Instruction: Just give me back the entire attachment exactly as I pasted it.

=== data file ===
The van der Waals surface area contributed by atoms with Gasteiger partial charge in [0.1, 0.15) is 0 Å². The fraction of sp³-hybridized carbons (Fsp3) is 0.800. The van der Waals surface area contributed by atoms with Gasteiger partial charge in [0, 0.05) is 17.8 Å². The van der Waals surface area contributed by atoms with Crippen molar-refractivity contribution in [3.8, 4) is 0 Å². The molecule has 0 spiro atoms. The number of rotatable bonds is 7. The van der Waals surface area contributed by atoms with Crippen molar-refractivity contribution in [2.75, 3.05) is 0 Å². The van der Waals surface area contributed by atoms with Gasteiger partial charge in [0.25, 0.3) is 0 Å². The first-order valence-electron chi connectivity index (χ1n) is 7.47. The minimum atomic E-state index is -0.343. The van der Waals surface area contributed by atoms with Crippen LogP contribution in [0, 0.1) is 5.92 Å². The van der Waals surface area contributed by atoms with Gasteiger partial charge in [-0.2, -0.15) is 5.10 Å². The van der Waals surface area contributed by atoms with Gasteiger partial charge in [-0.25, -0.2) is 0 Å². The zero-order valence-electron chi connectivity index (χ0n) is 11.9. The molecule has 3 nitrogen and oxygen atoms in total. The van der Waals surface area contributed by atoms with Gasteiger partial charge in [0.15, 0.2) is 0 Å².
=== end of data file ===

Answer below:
The van der Waals surface area contributed by atoms with Gasteiger partial charge in [0.1, 0.15) is 0 Å². The fraction of sp³-hybridized carbons (Fsp3) is 0.800. The van der Waals surface area contributed by atoms with Gasteiger partial charge in [0, 0.05) is 17.8 Å². The van der Waals surface area contributed by atoms with Crippen molar-refractivity contribution in [3.8, 4) is 0 Å². The molecule has 0 spiro atoms. The number of rotatable bonds is 7. The van der Waals surface area contributed by atoms with Crippen molar-refractivity contribution in [2.75, 3.05) is 0 Å². The van der Waals surface area contributed by atoms with Gasteiger partial charge in [0.25, 0.3) is 0 Å². The first-order valence-electron chi connectivity index (χ1n) is 7.47. The minimum atomic E-state index is -0.343. The van der Waals surface area contributed by atoms with Crippen LogP contribution in [0, 0.1) is 5.92 Å². The van der Waals surface area contributed by atoms with Gasteiger partial charge in [-0.2, -0.15) is 5.10 Å². The van der Waals surface area contributed by atoms with Gasteiger partial charge in [-0.25, -0.2) is 0 Å². The zero-order valence-electron chi connectivity index (χ0n) is 11.9. The molecule has 3 nitrogen and oxygen atoms in total. The van der Waals surface area contributed by atoms with Gasteiger partial charge in [0.15, 0.2) is 0 Å².